Star Wars: The Rise of Skywalker
3 out of 5 stars - Spoiler free review
Author: Founder of Reel Dialogue - Adrian Drayton
How do you close out a saga that has spanned 42 years that given us a unrivalled pop culture phenomenon and characters we love?
In a word — carefully. That was the behemoth task set for J.J. Abrams when he began in 2015 with The Force Awakens.
Fast forward four years and he is bookending his directorial duties and making up for what many believe was a misstep with the much derided The Last Jedi.
One thing you can’t do is displease the rabid Star Wars fan base. This is a group of people for whom the mythic proportions of Star Wars is a quasi-religion.
At the moment Baby Yoda from the spin off series The Mandalorian has more fan love than the most recent Star Wars trilogy that has been criticised as either pandering to fans, or trying to make bold choices that fall flat.
Hard to please seems like an understatement.
I grew up with Star Wars. I saw the first film in 1977 at the formative age of 12. It shaped my love of storytelling and film and the possibilities that galaxies in far, far away places offer us.
In many ways the Star Wars films shaped a generation of filmmakers – one of them J.J. Abrams. He saw it when he was 12 as well and every storytelling choice he has made since has been informed by George Lucas and his iconic characters.
So we come to the end of the most iconic family story in filmmaking.
Perhaps the most interesting choice made in the current trilogy was its obvious reliance on legacy characters — Siblings Luke and Leia, scoundrel made good Han and the beloved Chewbacca, R2D2 and C3PO — which has proved more problematic with the death of Carrie Fisher after The Last Jedi in 2016.
Her well publicised inclusion in The Rise of Skywalker with the use of unused footage was thought to be a masterstroke. Abrams has said that the footage fit well into the storyline and it doesn’t feel like the cut and paste job it could have been. Her presence is felt through the entire runtime of the film and in fact drives a major plot point.
There won’t be any spoilers in this review, so what we can reveal is that Abrams succeeds in giving this iconic franchise the send off it deserves even if it feels overstuffed and feels, at least for the first hour, like the plot is on fast forward and like the audience has missed out on some important details.
Rather than jettison the ideas from The Last Jedi, it builds on some important story beats. Rey and Ben’s connection is explored and deepens in unexpected ways that ultimately delivers the climax of the film.
In a galaxy far, far away...
As the titular text disappears into the horizon we discover an old evil returns from beyond the grave. No spoiler, this is evident from the trailer.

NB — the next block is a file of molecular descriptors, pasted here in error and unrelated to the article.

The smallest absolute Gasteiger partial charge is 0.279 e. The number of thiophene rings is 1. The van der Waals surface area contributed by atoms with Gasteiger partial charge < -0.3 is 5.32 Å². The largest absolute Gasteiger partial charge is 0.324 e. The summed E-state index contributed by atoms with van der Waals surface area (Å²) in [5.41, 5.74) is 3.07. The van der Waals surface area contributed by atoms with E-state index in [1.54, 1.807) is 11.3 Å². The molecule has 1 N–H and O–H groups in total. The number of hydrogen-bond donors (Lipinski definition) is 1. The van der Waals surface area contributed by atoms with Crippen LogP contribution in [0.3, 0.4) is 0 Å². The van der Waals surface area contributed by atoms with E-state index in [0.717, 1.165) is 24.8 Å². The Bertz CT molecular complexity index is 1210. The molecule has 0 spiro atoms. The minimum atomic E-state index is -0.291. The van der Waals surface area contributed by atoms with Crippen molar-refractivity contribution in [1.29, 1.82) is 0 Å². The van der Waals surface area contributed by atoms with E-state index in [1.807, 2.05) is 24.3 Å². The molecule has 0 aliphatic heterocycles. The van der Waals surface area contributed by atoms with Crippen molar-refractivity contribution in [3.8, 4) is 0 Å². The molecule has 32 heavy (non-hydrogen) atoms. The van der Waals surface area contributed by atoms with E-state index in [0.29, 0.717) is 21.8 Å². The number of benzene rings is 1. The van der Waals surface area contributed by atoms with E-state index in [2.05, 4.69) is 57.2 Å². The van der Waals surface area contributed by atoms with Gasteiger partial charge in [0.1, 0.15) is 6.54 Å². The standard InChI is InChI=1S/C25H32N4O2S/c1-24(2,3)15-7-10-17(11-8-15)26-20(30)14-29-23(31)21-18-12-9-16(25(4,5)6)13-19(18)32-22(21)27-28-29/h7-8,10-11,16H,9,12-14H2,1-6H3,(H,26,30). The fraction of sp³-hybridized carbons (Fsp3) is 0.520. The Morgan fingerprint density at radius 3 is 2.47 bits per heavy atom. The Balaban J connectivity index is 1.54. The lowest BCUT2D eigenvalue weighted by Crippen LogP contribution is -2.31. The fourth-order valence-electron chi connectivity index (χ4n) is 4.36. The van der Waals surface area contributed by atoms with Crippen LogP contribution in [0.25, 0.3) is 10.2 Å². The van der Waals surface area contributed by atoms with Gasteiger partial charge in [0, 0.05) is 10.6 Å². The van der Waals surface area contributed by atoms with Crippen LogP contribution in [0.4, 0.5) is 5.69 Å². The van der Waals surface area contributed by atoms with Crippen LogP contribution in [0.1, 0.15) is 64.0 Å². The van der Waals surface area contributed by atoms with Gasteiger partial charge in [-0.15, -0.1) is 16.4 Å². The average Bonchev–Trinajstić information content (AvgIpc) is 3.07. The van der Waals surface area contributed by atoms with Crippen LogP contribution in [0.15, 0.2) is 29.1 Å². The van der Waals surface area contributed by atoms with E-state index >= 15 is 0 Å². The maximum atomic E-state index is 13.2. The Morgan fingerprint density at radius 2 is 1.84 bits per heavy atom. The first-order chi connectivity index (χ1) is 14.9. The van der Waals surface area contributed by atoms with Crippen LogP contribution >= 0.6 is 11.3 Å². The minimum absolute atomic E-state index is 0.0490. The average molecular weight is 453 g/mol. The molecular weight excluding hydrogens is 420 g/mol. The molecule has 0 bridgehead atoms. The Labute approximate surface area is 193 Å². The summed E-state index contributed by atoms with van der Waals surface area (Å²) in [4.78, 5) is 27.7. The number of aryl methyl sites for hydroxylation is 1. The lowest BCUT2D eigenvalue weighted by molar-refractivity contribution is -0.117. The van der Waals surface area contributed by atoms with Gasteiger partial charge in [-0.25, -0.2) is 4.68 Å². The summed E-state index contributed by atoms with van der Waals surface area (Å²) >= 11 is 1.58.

Kylo Ren (Adam Driver) — now Supreme Leader of the First Order — goes in search of this ancient threat. On his tail are what’s left of the rebellion: Finn (John Boyega), Poe (Oscar Isaacs), Rey (Daisy Ridley) and Chewbacca, with their trusty droid buddies in tow.
A galaxy-hopping MacGuffin quest across different planets ensues that includes speeder chases, searching dusty tombs for clues that lead to a mind-breaking showdown.
The themes of fear and hope are perhaps even more fleshed out than the films earlier reliance on the light and dark. In an age where black and white has definitely given way to grey, this trilogy is dealing with the consequences of those politics.
If the film missteps, it is in the area of new characters and some timeline meddling that will have fans scratching their heads. Some interesting characters have been added to the roster and they are simply plot drivers rather than fully fleshed out characters. When the film works best it is focussed on the characters and their motivations.
The big answers the film delivers will have us all analysing how this could be possible. More on this when a more spoilery review is possible.
Also — and this may be a personal gripe — there are a couple of legacy characters who are given short shrift by the desire to move the story along at a cracking pace and eliciting a “wait what?” response. Elsewhere a major sacrifice is played for laughs.
Once the film hits the second hour and allows a narrative breather, the film changes gears into something resembling a plot and not a world-hopping scavenger hunt. So long as you don’t dwell on some of the story logic the film concludes with all the puzzle pieces of a generation of Skywalkers in place. This might feel like fan service, but how else do you conclude a saga without pleasing its fans?
As someone who grew up with these films and am now enjoying it with my own children, I enjoy these films for what they are — entertaining sci-fi rollicking adventures full of iconic characters we have grown to love.
What would you want to see in a final Star Wars film? For me it’s epic space battles – check. Thrilling reveals – check. Intense lightsaber duels – check. Universe ending climax – check. Plenty of aliens – check. Humorous banter between our favourite characters – check.
So what more could you ask for?